Today we realise that Lent is at hand, for, as on the weekdays of Great Lent, there is no Gospel reading. This is because the Liturgy is not celebrated on the weekdays of the fast, but instead there are readings from the Old Testament at Vespers or at the Liturgy of the Presanctified Gifts (and these reflections will focus on one of these readings during this time). And, as Great Lent approaches, today’s readings convey a sense of urgency, but also of expectation.
The Prophet Joel’s words that we hear today will be echoed throughout the fast. We are told that God is gracious and merciful, and wants us to return to Him. We are called to fasting, weeping, and mourning, but are reminded that what we are really called to is compunction of heart – we are to rend our hearts rather than our garments. Our journey during Great Lent is a journey into our own hearts as we discover and acknowledge who we truly are before God.
In the biblical and patristic tradition the heart is not simply something emotional, but is a symbol for the whole person. It has to do with who we truly are in the depths of our being. Yet, for many of us, entering into the depths of the heart is not easy, for we have become adept at covering over our weaknesses and avoiding our vulnerabilities. And so the Lenten disciplines are given to us as tools that can help us get in touch with who we really are. For, as Saint Macarius the Great writes,
The heart itself is but a small vessel, yet there also are dragons and there are lions; there are poisonous beasts and all the treasures of evil. And there are rough and uneven roads; there are precipices. But there is also God, also the angels, the life and the kingdom, the light and the Apostles, the treasures of grace – there are all things.
A Reading from the Prophet Joel 2:12-26:
“Yet even now,” says the Lord,
“return to me with all your heart,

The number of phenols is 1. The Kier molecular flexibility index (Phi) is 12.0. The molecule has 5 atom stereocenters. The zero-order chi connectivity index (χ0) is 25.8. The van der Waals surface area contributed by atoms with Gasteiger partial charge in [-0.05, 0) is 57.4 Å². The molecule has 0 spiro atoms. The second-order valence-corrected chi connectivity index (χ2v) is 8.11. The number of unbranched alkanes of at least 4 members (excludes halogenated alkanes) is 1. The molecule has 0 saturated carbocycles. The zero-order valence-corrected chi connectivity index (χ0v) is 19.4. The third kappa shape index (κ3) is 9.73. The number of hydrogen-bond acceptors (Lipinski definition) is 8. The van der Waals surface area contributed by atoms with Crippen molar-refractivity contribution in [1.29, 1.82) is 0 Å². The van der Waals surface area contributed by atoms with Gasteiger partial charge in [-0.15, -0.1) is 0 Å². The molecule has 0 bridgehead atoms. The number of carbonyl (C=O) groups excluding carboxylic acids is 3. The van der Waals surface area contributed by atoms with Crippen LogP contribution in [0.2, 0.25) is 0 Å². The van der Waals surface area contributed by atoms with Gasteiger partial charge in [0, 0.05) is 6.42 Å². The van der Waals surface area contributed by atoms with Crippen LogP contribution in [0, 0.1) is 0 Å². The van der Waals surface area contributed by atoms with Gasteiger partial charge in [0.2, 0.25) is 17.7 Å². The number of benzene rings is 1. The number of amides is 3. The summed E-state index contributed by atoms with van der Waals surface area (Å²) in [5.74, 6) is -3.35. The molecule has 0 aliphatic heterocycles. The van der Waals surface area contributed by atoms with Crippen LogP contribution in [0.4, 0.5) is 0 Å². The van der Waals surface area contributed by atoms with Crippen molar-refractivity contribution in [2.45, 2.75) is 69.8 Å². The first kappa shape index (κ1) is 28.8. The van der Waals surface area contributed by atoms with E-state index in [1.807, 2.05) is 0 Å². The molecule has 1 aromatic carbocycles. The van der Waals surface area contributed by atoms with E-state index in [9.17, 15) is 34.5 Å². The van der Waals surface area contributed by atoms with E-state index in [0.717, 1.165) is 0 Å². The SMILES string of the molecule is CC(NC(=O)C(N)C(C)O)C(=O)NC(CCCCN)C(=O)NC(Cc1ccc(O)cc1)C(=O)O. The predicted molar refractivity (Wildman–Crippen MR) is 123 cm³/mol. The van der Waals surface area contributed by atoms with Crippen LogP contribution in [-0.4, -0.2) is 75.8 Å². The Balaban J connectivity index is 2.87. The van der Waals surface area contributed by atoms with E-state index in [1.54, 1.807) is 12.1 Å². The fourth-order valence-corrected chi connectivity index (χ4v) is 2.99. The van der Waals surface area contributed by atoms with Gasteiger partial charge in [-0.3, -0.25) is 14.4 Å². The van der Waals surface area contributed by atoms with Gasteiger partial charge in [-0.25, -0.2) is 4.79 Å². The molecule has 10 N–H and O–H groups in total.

with fasting, with weeping, and with mourning;
and rend your hearts and not your garments.”
Return to the Lord, your God,
for he is gracious and merciful,
slow to anger, and abounding in steadfast love,
and repents of evil.
Who knows whether he will not turn and repent,
and leave a blessing behind him,
a cereal offering and a drink offering
for the Lord, your God?
Blow the trumpet in Zion;
sanctify a fast;
call a solemn assembly;
gather the people.
Sanctify the congregation;
assemble the elders;
gather the children,
even nursing infants.
Let the bridegroom leave his room,
and the bride her chamber.
Between the vestibule and the altar
let the priests, the ministers of the Lord, weep
and say, “Spare thy people, O Lord,
and make not thy heritage a reproach,
a byword among the nations.
Why should they say among the peoples,
‘Where is their God?’”
Then the Lord became jealous for his land,
and had pity on his people.
The Lord answered and said to his people,
“Behold, I am sending to you
grain, wine, and oil,
and you will be satisfied;
and I will no more make you
a reproach among the nations.
“I will remove the northerner far from you,
and drive him into a parched and desolate land,
his front into the eastern sea,
and his rear into the western sea;
the stench and foul smell of him will rise,
for he has done great things.
“Fear not, O land;
be glad and rejoice,
for the Lord has done great things!
Fear not, you beasts of the field,
for the pastures of the wilderness are green;
the tree bears its fruit,
the fig tree and vine give their full yield.
“Be glad, O sons of Zion,
and rejoice in the Lord, your God;
for he has given the early rain for your vindication,
he has poured down for you abundant rain,
the early and the latter rain, as before.
“The threshing floors shall be full of grain,
the vats shall overflow with wine and oil.
I will restore to you the years
which the swarming locust has eaten,
the hopper, the destroyer, and the cutter,
my great army, which I sent among you.
“You shall eat in plenty and be satisfied,
and praise the name of the Lord your God,
who has dealt wondrously with you.
And my people shall never again be put to shame.